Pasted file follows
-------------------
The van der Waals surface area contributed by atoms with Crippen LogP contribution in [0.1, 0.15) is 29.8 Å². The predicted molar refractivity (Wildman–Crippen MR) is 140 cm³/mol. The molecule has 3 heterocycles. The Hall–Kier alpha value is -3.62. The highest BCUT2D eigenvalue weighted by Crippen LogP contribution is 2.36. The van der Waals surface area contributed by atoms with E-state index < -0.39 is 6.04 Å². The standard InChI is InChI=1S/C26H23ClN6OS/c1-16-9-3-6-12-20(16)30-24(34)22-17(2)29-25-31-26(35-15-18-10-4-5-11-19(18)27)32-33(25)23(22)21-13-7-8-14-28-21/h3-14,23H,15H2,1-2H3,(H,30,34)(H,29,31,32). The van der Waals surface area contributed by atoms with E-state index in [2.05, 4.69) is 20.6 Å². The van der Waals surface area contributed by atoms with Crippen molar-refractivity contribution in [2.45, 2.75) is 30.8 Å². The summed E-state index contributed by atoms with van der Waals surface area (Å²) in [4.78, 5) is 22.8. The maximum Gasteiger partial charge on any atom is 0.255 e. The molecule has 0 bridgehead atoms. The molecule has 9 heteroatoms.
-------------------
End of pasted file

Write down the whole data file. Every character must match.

The van der Waals surface area contributed by atoms with Crippen LogP contribution in [0.1, 0.15) is 29.8 Å². The predicted molar refractivity (Wildman–Crippen MR) is 140 cm³/mol. The molecule has 3 heterocycles. The Hall–Kier alpha value is -3.62. The highest BCUT2D eigenvalue weighted by Crippen LogP contribution is 2.36. The van der Waals surface area contributed by atoms with E-state index < -0.39 is 6.04 Å². The standard InChI is InChI=1S/C26H23ClN6OS/c1-16-9-3-6-12-20(16)30-24(34)22-17(2)29-25-31-26(35-15-18-10-4-5-11-19(18)27)32-33(25)23(22)21-13-7-8-14-28-21/h3-14,23H,15H2,1-2H3,(H,30,34)(H,29,31,32). The van der Waals surface area contributed by atoms with E-state index in [2.05, 4.69) is 20.6 Å². The van der Waals surface area contributed by atoms with Crippen molar-refractivity contribution in [2.45, 2.75) is 30.8 Å². The summed E-state index contributed by atoms with van der Waals surface area (Å²) in [4.78, 5) is 22.8. The maximum Gasteiger partial charge on any atom is 0.255 e. The molecule has 0 bridgehead atoms. The molecule has 9 heteroatoms.